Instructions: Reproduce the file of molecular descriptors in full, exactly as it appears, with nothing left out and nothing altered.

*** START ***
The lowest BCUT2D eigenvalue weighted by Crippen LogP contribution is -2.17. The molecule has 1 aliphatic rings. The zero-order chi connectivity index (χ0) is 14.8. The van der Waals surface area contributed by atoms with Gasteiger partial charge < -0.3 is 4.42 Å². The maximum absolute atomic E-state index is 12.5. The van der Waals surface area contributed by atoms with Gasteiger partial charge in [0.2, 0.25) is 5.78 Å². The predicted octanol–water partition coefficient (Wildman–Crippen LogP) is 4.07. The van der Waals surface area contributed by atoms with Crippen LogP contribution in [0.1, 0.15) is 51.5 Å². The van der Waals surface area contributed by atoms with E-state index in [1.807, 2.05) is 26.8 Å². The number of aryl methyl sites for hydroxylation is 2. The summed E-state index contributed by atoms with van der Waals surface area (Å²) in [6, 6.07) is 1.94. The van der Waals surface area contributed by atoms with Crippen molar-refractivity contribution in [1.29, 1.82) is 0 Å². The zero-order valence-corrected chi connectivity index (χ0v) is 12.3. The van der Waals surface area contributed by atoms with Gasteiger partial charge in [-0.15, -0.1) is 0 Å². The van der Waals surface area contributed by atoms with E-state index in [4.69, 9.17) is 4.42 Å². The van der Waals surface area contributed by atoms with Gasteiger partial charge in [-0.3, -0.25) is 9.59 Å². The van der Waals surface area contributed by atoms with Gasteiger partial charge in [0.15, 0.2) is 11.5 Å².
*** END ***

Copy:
The lowest BCUT2D eigenvalue weighted by Crippen LogP contribution is -2.17. The molecule has 1 aliphatic rings. The zero-order chi connectivity index (χ0) is 14.8. The van der Waals surface area contributed by atoms with Gasteiger partial charge < -0.3 is 4.42 Å². The maximum absolute atomic E-state index is 12.5. The van der Waals surface area contributed by atoms with Gasteiger partial charge in [0.2, 0.25) is 5.78 Å². The predicted octanol–water partition coefficient (Wildman–Crippen LogP) is 4.07. The van der Waals surface area contributed by atoms with Crippen LogP contribution in [0.1, 0.15) is 51.5 Å². The van der Waals surface area contributed by atoms with E-state index in [1.807, 2.05) is 26.8 Å². The number of aryl methyl sites for hydroxylation is 2. The summed E-state index contributed by atoms with van der Waals surface area (Å²) in [6, 6.07) is 1.94. The van der Waals surface area contributed by atoms with Crippen molar-refractivity contribution in [1.29, 1.82) is 0 Å². The zero-order valence-corrected chi connectivity index (χ0v) is 12.3. The van der Waals surface area contributed by atoms with Gasteiger partial charge in [-0.15, -0.1) is 0 Å². The van der Waals surface area contributed by atoms with E-state index in [4.69, 9.17) is 4.42 Å². The van der Waals surface area contributed by atoms with Gasteiger partial charge in [-0.3, -0.25) is 9.59 Å². The van der Waals surface area contributed by atoms with Gasteiger partial charge in [0.15, 0.2) is 11.5 Å².